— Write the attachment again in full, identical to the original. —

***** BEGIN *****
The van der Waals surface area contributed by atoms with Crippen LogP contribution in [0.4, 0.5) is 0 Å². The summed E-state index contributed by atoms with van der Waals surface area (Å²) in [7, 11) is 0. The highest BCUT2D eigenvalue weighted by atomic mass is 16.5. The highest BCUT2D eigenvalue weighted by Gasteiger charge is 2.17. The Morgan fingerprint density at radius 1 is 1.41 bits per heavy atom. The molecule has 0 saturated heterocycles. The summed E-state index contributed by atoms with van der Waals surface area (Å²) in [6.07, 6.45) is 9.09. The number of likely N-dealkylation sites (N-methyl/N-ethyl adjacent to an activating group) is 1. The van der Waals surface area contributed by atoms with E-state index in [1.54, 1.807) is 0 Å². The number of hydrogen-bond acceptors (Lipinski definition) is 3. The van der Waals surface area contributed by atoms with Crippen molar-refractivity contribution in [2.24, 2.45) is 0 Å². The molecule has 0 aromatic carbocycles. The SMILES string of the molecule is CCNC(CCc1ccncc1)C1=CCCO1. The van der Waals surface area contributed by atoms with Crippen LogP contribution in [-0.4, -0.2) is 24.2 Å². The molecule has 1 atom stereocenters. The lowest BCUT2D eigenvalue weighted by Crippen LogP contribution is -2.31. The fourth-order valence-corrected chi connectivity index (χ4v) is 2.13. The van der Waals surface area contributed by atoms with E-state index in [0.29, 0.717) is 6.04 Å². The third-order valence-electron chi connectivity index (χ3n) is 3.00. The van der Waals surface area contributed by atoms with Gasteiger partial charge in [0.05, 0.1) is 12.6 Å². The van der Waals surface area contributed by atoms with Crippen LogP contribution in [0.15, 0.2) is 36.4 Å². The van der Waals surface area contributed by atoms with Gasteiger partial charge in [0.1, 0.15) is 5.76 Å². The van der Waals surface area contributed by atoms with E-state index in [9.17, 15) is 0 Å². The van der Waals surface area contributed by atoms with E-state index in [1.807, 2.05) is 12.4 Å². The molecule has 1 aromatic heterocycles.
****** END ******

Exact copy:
The van der Waals surface area contributed by atoms with Crippen LogP contribution in [0.4, 0.5) is 0 Å². The summed E-state index contributed by atoms with van der Waals surface area (Å²) in [7, 11) is 0. The highest BCUT2D eigenvalue weighted by atomic mass is 16.5. The highest BCUT2D eigenvalue weighted by Gasteiger charge is 2.17. The Morgan fingerprint density at radius 1 is 1.41 bits per heavy atom. The molecule has 0 saturated heterocycles. The summed E-state index contributed by atoms with van der Waals surface area (Å²) in [6.07, 6.45) is 9.09. The number of likely N-dealkylation sites (N-methyl/N-ethyl adjacent to an activating group) is 1. The van der Waals surface area contributed by atoms with E-state index in [1.54, 1.807) is 0 Å². The number of hydrogen-bond acceptors (Lipinski definition) is 3. The van der Waals surface area contributed by atoms with Crippen molar-refractivity contribution in [2.24, 2.45) is 0 Å². The molecule has 0 aromatic carbocycles. The SMILES string of the molecule is CCNC(CCc1ccncc1)C1=CCCO1. The van der Waals surface area contributed by atoms with Crippen LogP contribution in [-0.4, -0.2) is 24.2 Å². The molecule has 1 atom stereocenters. The lowest BCUT2D eigenvalue weighted by Crippen LogP contribution is -2.31. The fourth-order valence-corrected chi connectivity index (χ4v) is 2.13. The van der Waals surface area contributed by atoms with E-state index in [0.29, 0.717) is 6.04 Å². The third-order valence-electron chi connectivity index (χ3n) is 3.00. The van der Waals surface area contributed by atoms with Gasteiger partial charge in [0.05, 0.1) is 12.6 Å². The van der Waals surface area contributed by atoms with Crippen LogP contribution in [0.15, 0.2) is 36.4 Å². The van der Waals surface area contributed by atoms with Gasteiger partial charge in [0.1, 0.15) is 5.76 Å². The van der Waals surface area contributed by atoms with E-state index in [9.17, 15) is 0 Å². The van der Waals surface area contributed by atoms with E-state index in [1.807, 2.05) is 12.4 Å². The molecule has 1 aromatic heterocycles.